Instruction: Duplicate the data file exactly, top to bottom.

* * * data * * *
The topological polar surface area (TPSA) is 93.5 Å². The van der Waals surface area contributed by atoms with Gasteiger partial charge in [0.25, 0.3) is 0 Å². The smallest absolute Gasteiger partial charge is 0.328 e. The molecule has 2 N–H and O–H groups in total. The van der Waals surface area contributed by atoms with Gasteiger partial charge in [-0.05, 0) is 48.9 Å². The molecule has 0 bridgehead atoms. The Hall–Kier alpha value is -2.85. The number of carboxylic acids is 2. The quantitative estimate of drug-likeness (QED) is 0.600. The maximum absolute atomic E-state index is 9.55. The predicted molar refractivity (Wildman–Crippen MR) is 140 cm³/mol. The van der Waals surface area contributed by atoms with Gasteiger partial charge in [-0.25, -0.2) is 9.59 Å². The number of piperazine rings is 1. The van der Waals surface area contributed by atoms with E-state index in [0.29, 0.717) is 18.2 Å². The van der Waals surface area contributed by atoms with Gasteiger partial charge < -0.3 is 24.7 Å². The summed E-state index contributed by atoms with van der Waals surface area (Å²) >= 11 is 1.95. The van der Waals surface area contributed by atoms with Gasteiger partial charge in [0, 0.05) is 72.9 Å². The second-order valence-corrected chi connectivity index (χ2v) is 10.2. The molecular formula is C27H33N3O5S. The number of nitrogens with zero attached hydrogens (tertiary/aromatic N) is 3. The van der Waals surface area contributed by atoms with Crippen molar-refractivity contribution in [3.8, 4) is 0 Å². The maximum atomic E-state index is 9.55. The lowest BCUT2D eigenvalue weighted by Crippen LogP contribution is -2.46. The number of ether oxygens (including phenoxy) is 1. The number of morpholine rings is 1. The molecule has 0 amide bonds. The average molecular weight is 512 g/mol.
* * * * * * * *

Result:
The topological polar surface area (TPSA) is 93.5 Å². The van der Waals surface area contributed by atoms with Gasteiger partial charge in [0.25, 0.3) is 0 Å². The smallest absolute Gasteiger partial charge is 0.328 e. The molecule has 2 N–H and O–H groups in total. The van der Waals surface area contributed by atoms with Gasteiger partial charge in [-0.05, 0) is 48.9 Å². The molecule has 0 bridgehead atoms. The Hall–Kier alpha value is -2.85. The number of carboxylic acids is 2. The quantitative estimate of drug-likeness (QED) is 0.600. The maximum absolute atomic E-state index is 9.55. The predicted molar refractivity (Wildman–Crippen MR) is 140 cm³/mol. The van der Waals surface area contributed by atoms with Gasteiger partial charge in [-0.25, -0.2) is 9.59 Å². The number of piperazine rings is 1. The van der Waals surface area contributed by atoms with E-state index in [0.29, 0.717) is 18.2 Å². The van der Waals surface area contributed by atoms with Gasteiger partial charge < -0.3 is 24.7 Å². The summed E-state index contributed by atoms with van der Waals surface area (Å²) >= 11 is 1.95. The van der Waals surface area contributed by atoms with Gasteiger partial charge in [0, 0.05) is 72.9 Å². The second-order valence-corrected chi connectivity index (χ2v) is 10.2. The molecular formula is C27H33N3O5S. The number of nitrogens with zero attached hydrogens (tertiary/aromatic N) is 3. The van der Waals surface area contributed by atoms with Crippen molar-refractivity contribution in [3.8, 4) is 0 Å². The maximum atomic E-state index is 9.55. The lowest BCUT2D eigenvalue weighted by Crippen LogP contribution is -2.46. The number of ether oxygens (including phenoxy) is 1. The number of morpholine rings is 1. The molecule has 0 amide bonds. The average molecular weight is 512 g/mol.